By KATIE MOEN
AREA — Senator Jon Bramnick (R-Westfield) has not officially announced his intentions to run for governor in 2024…at least not yet.
Last month, however, as part of a non-partisan conversational series hosted by Fairleigh Dickinson University (FDU), the longtime Republican representative of the 21st District said he is certainly giving it some consideration.
The discussion, hosted by political analyst Peter Wooley and sponsored by the university’s School of Public and Global Affairs, covered many of the same topics posed to other potential gubernatorial candidates — including Jack Ciattarelli, a former assemblyman who ran against Governor Phil Murphy in 2021 — during similar events held earlier this year. Throughout the course of the 90-minute conversation, Sen. Bramnick touched on the challenges surrounding NJ Transit, affordable housing, overdevelopment, gambling, pensions and pay-to-play politics.
Though Mr. Bramnick was able to secure a second term in the State Senate last month, this year’s election cycle proved to be a challenging one for New Jersey Republicans as a whole, with GOP representatives losing a number of coveted seats in the state legislature to Democratic rivals.
When asked about his party’s poor showing at the polls, Sen. Bramnick said that the GOP’s current national image — especially when coupled with the re-emergence of former President Donald Trump — probably did not help.
“He’s back in the news, and he’s presenting himself alongside people who think January 6 was just a little picnic,” the senator said, adding that the GOP’s recent decision to appoint Mike Johnson, a congressman from Louisiana who has repeatedly denied the results of the 2020 Presidential election, as the new Speaker of the House of Representatives, also was likely problematic.
“The image of the Republicans from Washington, where they can’t pick a speaker — and then they pick a speaker who doesn’t believe the election was real — does not help Republicans in New Jersey,” Sen. Bramnick continued. “As long as we’re defined by these Republicans who won’t accept the decision of courts, we’re in big trouble.”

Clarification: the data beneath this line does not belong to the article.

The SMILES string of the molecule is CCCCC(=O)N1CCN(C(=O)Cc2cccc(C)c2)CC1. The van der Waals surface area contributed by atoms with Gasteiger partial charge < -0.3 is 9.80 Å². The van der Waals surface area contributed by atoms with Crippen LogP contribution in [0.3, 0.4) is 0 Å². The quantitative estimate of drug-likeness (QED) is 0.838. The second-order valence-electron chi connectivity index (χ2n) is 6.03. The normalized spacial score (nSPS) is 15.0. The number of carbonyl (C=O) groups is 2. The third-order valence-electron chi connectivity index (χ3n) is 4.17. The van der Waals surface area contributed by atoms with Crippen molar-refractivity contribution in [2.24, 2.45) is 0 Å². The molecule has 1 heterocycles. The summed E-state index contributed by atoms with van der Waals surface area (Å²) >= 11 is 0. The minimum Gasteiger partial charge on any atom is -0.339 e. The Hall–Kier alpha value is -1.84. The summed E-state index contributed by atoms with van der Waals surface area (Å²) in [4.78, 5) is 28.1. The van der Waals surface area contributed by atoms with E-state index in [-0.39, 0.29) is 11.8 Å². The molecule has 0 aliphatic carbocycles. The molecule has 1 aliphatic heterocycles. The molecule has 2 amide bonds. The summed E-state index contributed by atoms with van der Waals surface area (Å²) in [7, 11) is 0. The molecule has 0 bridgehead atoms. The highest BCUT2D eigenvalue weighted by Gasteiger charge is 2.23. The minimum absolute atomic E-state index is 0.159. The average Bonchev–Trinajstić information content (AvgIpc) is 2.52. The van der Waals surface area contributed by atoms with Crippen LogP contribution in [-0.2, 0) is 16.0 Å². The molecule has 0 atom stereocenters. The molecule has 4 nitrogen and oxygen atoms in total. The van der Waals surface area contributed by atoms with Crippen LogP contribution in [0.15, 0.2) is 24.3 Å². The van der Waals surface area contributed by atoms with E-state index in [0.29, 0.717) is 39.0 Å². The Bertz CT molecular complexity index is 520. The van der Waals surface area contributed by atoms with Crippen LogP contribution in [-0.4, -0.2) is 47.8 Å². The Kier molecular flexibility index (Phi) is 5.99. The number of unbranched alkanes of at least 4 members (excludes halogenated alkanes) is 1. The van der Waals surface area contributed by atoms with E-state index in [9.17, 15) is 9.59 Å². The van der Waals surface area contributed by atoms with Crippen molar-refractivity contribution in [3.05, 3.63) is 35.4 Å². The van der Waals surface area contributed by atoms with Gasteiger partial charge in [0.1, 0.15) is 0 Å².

And while Mr. Bramnick did call for better representation, compromise and communication at the national level, he said there are still plenty of pressing issues to address right here in New Jersey.
“I want to start with residential housing,” Sen. Bramnick said in response to a question raised by Mr. Wooley about suburban sprawl and overdevelopment. “If the legislature wants residential development and affordable housing, it should pass a law. Show up and vote. Don’t leave it to the courts. This current system is costly and absurd.”
Mr. Bramnick, who served nine terms as a member of the General Assembly before being elected to the State Senate in 2021, used Westfield as one example of a community that has been “seriously impacted” by the state’s current litany of housing mandates.
“Right now, you have chaos in the court, chaos in the municipalities and you have overdevelopment because one judge sat there and decided how many units would have to be built in this neighborhood. It’s ridiculous,” Sen. Bramnick said, adding that the devolution of regional contribution agreements — a bygone system that allowed municipalities to pay money to redevelop urban centers instead of having to institute their own affordable- housing plans — also was at fault.
And while affordable housing and new development opportunities may be on the rise across the state, Sen. Bramnick said New Jersey will have to find a way to better balance its obligations to future and potential residents against the changing needs and concerns of its current population.
“People are concerned about crime in this state, they’re concerned about affordability, and they’re concerned about whether or not they want to stay here in the future,” he said.
Senator Bramnick also touched on NJ Transit and emphasized the need to improve commuter services throughout the state as a way to help stabilize the area’s fluctuating population.
“New Jersey Transit, without federal assistance, is going to have a $1-billion deficit,” he said. “The bottom line is money, and this is one area that I’d be willing to invest in. People say, ‘Republicans don’t raise taxes,’ but let me tell you something: if you don’t get people to work, people aren’t living in New Jersey. Simple as that.”
The conversation was livestreamed and can be viewed in its entirety on the School of Public and Global Affairs at the Fairleigh Dickinson University Facebook page.